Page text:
söndag 23 januari 2011


Josephine Briggs leading NIH effort to study alternative approaches

January 21, 2011. MemberCentral .
Science AAAS Member Josephine Briggs directs the NIH's program on complementary and alternative medicine. A physician trained in kidney neurology, she's working to bring scientific rigor to a field many consider "pseudoscience." CME/CEU Video Lecture with Dr. Briggs, NCCAM website .

What are they researching?
The placebo-effect A recent national survey of 679 physicians, funded in part by NCCAM, found that about half the physician respondents prescribed placebo treatments on a regular basis. Most (62%) said they think the practice is ethical. The surveyed physicians were internists and rheumatologists—specialties that commonly treat patients with debilitating chronic conditions. Mostly over-the-counter analgesics (41%) or vitamins (38%), and some used antibiotics (13%) or sedatives (13%) as placebos. Physicians most commonly described the treatments as medicine that is not typically used for the patient's condition but that might be beneficial.

A patient's visit to a provider—may produce its own placebo effects that can bring about significant symptom improvement. The part of the encounter that plays the greatest role in the placebo effect appears to be the physician-patient relationship.

Maybe it's all placebo? August 24, 2010.
A recent study in the New England Journal of Medicine (NEJM) showed a positive outcome for tai chi in the management of the troubling symptoms of fibromyalgia—a condition with which many patients struggle and for which conventional medicine has little to offer. That is why this study is so provocative—can a CAM modality really affect this condition?

Tai chi is one CAM practice that clearly illustrates the challenge of conducting clinical research in CAM. As an accompanying editorial in NEJM notes, it is a complex intervention involving multiple components: exercise, breathing, meditation, relaxation, and a practitioner. How do you control for all of these variables when designing a study? Some CAM proponents will say that it is the combination that makes the intervention work; many conventional researchers will say you must isolate the components to identify the active "ingredient." Critics will say it all just the placebo effect—you expect the intervention to work, and so it does.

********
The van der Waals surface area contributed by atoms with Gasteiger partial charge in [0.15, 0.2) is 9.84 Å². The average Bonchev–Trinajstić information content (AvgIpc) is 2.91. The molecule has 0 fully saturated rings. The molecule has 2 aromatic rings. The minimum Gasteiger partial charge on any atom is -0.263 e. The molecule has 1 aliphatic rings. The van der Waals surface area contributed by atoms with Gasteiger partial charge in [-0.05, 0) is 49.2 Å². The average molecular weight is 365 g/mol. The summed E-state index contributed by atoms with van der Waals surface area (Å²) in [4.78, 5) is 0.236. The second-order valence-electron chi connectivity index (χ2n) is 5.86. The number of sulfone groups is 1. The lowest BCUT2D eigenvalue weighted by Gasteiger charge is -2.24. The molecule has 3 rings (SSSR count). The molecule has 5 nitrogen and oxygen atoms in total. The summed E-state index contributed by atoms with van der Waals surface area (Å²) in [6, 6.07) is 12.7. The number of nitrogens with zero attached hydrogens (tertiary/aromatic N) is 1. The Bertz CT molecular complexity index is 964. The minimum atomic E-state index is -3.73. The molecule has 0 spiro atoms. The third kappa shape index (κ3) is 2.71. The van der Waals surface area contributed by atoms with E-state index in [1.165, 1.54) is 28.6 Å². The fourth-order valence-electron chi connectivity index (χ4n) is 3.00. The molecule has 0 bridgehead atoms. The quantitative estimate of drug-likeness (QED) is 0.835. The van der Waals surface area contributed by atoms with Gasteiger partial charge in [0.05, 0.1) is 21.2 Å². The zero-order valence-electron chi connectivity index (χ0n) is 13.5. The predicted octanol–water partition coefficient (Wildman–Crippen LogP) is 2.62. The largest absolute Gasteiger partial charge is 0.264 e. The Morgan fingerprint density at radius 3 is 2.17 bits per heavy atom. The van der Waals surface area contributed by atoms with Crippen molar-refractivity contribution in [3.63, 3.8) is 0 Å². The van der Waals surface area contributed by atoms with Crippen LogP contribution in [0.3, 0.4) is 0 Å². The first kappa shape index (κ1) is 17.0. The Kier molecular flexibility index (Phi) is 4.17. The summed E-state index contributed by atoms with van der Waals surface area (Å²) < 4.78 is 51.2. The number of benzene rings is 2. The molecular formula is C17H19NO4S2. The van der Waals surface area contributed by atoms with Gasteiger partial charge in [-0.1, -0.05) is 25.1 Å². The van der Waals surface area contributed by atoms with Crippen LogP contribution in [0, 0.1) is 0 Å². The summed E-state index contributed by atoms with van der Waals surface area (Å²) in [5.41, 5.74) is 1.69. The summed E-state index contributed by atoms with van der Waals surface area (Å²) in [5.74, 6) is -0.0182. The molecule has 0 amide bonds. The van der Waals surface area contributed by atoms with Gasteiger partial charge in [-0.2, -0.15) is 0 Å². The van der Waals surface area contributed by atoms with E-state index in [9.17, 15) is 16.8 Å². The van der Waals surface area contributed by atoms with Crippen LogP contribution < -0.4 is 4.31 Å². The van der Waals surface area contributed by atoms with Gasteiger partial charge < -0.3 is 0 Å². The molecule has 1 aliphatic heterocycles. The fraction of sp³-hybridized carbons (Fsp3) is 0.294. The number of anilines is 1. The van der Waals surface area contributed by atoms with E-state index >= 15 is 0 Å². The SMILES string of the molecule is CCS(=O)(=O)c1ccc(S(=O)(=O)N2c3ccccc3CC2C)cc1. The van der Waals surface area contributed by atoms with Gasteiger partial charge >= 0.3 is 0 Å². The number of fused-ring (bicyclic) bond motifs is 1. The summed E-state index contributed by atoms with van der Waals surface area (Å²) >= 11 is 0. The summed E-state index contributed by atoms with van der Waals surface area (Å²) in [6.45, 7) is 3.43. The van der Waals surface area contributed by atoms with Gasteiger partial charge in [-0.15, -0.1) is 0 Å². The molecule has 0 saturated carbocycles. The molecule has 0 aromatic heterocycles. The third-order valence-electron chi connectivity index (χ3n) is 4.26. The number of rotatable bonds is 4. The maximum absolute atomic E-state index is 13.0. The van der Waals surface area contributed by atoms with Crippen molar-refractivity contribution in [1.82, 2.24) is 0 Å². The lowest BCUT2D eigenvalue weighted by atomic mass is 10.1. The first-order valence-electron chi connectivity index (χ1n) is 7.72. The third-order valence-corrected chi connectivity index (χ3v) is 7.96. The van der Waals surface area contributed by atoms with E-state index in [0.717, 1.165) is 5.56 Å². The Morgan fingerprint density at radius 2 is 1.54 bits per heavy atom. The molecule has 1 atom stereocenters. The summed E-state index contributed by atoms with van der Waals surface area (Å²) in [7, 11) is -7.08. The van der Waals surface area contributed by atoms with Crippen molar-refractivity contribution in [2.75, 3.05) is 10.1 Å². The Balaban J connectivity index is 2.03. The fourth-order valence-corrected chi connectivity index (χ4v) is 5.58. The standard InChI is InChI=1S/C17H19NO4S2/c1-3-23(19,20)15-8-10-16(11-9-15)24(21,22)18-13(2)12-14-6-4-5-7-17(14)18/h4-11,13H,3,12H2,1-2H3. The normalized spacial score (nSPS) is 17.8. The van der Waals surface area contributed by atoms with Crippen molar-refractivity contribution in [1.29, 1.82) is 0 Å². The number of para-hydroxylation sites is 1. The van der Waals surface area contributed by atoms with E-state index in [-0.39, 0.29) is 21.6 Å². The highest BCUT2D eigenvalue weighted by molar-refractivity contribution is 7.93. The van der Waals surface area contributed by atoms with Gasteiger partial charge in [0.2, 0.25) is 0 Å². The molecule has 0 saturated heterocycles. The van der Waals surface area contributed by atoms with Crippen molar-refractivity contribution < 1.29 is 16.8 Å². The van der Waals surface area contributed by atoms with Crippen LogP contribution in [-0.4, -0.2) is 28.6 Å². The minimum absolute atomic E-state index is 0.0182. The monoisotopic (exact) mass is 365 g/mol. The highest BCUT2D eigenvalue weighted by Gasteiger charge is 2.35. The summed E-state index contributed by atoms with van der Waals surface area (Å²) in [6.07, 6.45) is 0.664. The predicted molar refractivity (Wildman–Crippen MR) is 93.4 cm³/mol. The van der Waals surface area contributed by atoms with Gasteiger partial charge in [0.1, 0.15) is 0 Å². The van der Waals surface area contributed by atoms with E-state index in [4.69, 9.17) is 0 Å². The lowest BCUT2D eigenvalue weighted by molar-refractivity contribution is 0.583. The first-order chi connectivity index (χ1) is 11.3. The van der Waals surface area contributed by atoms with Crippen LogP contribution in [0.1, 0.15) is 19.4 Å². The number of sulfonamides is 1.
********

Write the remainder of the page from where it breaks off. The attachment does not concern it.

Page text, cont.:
This is a clear example of the challenges facing NCCAM and the researchers we fund—to develop methodologies to study complex CAM interventions upholding the rigorous standards of research and at the same time respecting the traditions and practices inherent in CAM. NCCAM recently held a workshop on research controls and methods to begin the dialogue that will lead to better studies in this area. Understanding the complexities of doing CAM research and developing the tools with which to study CAM more effectively is also a theme for our next strategic plan.

In the meantime, we are also interested in understanding and exploring the many components of the placebo effect: what role does expectation play? How important is the patient-provider interaction in health? What is the mind-body connection and how can it be harnessed to promote health and well being?

A randomized trial of tai chi for fibromyalgia.
Prescribing tai chi for fibromyalgia—are we there yet?

Among the other subjects:
Cold and flu, H1N1, Swine flu, Echinacea, Red yest Rice, Mercury-detox, Creatine, Antioxidant Supplements for Health: An Introduction, Colloidal Silver Products, Omega-3 Supplements: An Introduction, Operation False Cure, Menopausal Symptoms, Introduction to Probiotics, Grape Seed Extract, St. John's Wort and Depression, Introduction to Acupuncture, Introduction to Naturopathy, Grape Seed Extract, Glucosamine/Chondroitin Study, B Vitamins and Berries and Age-Related Neurodegenerative Disorders, Calcium and Vitamin D, Sleep disorders, Diabetes , Cancer, Back Pain II, Chronic Pain , Ear Candles/Candling , Acupuncture for Pain, Traditional Chinese Medicine, Antidepressant Effects of Magnetic Stimulation, Hepatitis C: A Focus on Herbal Supplements, Herbs, Ayurvedic Medicine, Ayurvedic Medicine: An Introduction,

And also
Be an Informed Consumer … Do Your Homework, Natural Product Integrity, Meditation, Reiki: An Introduction, Symptoms Matter, Paying for CAM Treatment, and more common things.

Have a look.

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